PART VI: Wild Yoga Trapeze Inversions

by Lucas Rockwood

Inversions are often referred to as the “queen” of all yoga poses because they have so many healing benefits; but for students new to yoga, or just new to inversions, they can be quite challenging. Most students only spend a few seconds in inversions during yoga classes, so they don’t get as many benefits as they would with long hold practices.

The Yoga Trapeze is an amazing tool for learning and practicing inversions, safely and for long periods of time—even if you are just a beginner. When you use gravity and passive stretches, it can also be a great way to strengthen and lengthen your body simultaneously. This month, we’ll explore some fun and challenging variations of classic back bending postures. Let’s get started…

The “Trapeze” Pigeon





Pigeon on the trapeze uses gravity to provide a deep hip opening, upper back, and chest flexibility. Instead of using the weight of your body on the mat, pigeon on the trapeze adds a unique twist where the entire process happens upside down. In some ways, it’s easier; in other ways, it’s more intense.

How to Practice

  • Sit comfortably in the trapeze

  • Take a firm grip on the longest set of handles

  • Separate the legs in a V-shape, as shown in the photo, and lean back slowly until yours arms are straight

  • Look at your toes so you can see what you’re doing, and then bend your right knee and bring your leg out and over the front of the trapeze hooking your foot on the opposite side (see photo)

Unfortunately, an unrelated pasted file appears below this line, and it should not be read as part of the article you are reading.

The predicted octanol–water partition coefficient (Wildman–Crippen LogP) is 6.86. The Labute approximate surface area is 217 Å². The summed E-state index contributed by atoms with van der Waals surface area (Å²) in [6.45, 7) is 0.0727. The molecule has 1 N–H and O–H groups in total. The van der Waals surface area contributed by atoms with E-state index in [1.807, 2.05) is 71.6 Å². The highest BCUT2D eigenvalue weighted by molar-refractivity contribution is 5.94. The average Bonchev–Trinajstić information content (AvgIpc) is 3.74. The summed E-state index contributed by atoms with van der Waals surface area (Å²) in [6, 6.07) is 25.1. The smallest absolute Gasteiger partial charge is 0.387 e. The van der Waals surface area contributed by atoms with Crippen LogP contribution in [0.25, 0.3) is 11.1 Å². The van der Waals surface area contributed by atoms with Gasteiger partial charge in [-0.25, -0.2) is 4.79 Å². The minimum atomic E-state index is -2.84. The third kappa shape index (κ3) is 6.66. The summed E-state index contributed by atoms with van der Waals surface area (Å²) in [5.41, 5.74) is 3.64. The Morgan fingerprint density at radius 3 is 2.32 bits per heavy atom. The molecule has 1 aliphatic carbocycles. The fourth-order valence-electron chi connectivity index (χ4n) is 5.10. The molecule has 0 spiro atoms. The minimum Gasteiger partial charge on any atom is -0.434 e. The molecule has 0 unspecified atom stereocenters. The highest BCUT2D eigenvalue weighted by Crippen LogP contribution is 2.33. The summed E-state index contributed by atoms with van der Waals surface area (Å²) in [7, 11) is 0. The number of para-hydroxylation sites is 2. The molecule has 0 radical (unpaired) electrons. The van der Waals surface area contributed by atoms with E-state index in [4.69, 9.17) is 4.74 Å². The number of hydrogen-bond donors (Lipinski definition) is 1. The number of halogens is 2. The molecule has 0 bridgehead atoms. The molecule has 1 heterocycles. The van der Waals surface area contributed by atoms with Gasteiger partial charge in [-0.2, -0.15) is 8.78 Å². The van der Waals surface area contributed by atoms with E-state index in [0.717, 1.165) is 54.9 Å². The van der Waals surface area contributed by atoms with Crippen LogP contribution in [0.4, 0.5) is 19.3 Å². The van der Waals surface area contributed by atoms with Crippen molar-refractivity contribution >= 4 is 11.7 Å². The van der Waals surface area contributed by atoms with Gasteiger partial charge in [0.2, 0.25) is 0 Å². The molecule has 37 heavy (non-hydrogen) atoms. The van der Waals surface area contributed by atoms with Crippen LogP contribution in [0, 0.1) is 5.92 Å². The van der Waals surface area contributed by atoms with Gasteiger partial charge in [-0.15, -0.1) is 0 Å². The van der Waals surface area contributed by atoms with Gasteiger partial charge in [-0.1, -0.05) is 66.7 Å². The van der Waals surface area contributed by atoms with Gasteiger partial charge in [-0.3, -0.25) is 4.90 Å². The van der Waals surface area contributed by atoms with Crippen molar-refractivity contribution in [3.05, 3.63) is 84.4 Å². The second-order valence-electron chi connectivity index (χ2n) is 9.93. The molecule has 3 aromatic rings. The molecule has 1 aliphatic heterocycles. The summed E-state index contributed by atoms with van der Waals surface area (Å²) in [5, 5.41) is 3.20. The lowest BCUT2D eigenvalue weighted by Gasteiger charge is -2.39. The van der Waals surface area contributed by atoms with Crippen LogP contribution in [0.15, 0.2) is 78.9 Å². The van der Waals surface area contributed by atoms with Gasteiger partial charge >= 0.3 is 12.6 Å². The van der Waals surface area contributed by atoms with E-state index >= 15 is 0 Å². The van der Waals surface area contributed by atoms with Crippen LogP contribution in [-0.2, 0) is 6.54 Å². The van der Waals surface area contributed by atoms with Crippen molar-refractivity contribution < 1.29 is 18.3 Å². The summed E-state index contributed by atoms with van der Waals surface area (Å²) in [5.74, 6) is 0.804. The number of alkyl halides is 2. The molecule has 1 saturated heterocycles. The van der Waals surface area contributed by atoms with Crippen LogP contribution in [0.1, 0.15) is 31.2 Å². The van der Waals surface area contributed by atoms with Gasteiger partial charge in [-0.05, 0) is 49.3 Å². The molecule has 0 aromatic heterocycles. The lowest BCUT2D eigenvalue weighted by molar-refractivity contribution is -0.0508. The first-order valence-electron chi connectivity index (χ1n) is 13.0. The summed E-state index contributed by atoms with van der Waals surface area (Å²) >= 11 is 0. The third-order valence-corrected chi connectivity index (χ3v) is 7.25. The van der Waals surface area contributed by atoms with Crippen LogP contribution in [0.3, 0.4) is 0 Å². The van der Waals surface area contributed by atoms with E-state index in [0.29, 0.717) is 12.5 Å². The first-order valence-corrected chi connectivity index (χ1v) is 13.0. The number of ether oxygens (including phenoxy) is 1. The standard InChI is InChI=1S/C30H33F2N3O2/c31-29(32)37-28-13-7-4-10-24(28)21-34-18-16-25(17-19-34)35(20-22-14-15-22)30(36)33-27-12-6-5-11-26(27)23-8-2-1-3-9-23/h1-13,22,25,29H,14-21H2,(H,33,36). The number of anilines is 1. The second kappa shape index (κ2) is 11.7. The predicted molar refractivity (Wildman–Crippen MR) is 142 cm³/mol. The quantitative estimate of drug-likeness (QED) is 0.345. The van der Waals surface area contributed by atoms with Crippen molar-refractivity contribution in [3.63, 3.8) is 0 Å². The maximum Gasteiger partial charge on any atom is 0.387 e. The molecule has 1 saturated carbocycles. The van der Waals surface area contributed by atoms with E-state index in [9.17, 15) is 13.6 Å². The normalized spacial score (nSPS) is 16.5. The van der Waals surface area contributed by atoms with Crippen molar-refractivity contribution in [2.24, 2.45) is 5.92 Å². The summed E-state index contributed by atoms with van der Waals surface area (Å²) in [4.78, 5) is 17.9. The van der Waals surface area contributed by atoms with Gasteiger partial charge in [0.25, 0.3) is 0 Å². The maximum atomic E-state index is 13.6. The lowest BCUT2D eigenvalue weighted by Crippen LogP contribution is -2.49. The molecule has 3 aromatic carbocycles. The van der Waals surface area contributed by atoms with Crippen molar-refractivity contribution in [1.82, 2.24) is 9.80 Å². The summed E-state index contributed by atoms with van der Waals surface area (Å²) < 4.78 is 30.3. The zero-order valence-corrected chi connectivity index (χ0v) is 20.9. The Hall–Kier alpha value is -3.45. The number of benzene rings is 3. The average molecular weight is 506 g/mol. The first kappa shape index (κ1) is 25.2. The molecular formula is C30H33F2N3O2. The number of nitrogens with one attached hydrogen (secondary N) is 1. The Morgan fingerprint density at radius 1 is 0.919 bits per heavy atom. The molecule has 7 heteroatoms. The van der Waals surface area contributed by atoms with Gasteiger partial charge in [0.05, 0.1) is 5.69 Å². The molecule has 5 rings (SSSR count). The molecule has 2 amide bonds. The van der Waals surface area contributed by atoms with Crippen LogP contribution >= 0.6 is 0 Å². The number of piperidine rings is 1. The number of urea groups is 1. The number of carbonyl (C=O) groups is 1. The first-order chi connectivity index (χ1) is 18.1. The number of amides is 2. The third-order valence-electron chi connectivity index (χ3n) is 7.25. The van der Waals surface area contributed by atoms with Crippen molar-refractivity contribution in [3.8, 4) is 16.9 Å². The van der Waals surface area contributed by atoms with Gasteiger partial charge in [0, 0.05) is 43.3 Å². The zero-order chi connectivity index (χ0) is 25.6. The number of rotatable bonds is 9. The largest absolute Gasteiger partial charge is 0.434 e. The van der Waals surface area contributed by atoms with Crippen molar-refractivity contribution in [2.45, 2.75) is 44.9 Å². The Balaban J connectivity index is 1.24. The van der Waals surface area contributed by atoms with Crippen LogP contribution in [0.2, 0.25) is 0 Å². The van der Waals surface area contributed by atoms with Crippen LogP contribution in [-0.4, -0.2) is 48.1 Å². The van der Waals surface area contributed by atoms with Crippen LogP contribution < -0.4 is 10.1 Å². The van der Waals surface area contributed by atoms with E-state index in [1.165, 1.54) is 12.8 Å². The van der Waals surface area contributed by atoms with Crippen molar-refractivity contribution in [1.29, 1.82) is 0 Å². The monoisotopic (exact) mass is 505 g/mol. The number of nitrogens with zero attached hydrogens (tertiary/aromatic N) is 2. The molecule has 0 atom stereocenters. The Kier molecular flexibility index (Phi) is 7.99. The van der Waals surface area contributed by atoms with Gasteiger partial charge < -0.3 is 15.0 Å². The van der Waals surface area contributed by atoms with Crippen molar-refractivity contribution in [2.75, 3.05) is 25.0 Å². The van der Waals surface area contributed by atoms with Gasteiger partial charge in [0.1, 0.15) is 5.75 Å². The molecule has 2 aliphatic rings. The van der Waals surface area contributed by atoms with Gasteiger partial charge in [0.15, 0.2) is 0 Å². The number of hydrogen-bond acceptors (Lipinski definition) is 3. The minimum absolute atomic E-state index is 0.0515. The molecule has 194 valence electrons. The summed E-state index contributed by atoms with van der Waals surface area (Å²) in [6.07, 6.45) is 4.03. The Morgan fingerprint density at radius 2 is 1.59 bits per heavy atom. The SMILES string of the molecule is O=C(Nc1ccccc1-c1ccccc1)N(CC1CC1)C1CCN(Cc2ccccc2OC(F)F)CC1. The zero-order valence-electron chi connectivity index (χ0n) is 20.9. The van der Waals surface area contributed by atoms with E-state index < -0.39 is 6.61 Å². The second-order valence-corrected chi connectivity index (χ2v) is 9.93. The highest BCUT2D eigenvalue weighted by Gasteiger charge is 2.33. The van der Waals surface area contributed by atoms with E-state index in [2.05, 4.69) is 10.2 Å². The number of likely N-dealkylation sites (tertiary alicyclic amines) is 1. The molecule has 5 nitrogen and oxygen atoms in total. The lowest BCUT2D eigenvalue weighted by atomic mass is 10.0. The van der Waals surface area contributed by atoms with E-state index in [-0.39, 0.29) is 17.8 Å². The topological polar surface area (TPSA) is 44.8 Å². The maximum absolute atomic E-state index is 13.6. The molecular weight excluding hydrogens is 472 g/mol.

• Only once you’re comfortable here (it might take many days), the next step is to bend your left leg deeply, and hook your left foot on the inside of your left elbow

  • Lastly, reach back and clasp hands in a Trapeze Pigeon Pose

  • This is an intense posture, so if you get stuck at any of the steps along the way—that’s just fine—take your time and move at your own pace

  • Hold this for 1-5 minutes, then release the way you came in, repeat on the other side

 

The Jack Knife

Jack Knife provides another deep hip, shoulder, and chest opening practice—but in a slightly different and deeper variation. For students working toward a full pigeon or “king pigeon” pose on the mat, this can provide tremendous benefits. Since this is such a deep pose, be sure to move at your own pace. Listen to your body, and be careful.

How to Practice

  • Sit comfortably in the trapeze

  • Take a firm grip on the longest handles on the trapeze

  • Separate the legs in a V-shape, as shown in the photo, and lean back slowly until yours arms are straight

  • Bend your knees deeply, and lower as far back as you can go

  • Next, look up as you bring your right leg up, and double wrap it around the outside of the main sling (see photo)

  • Keep your left leg bent deeply always, and the final step is to now reach back with your arms and interlace your hands around your left ankle

  • Kick into the leg and let your chest open and expand

  • Breathe deeply here and relax for 1-3 minutes

  • Release the same way you came in, and then switch sides

Yoga Trapeze!

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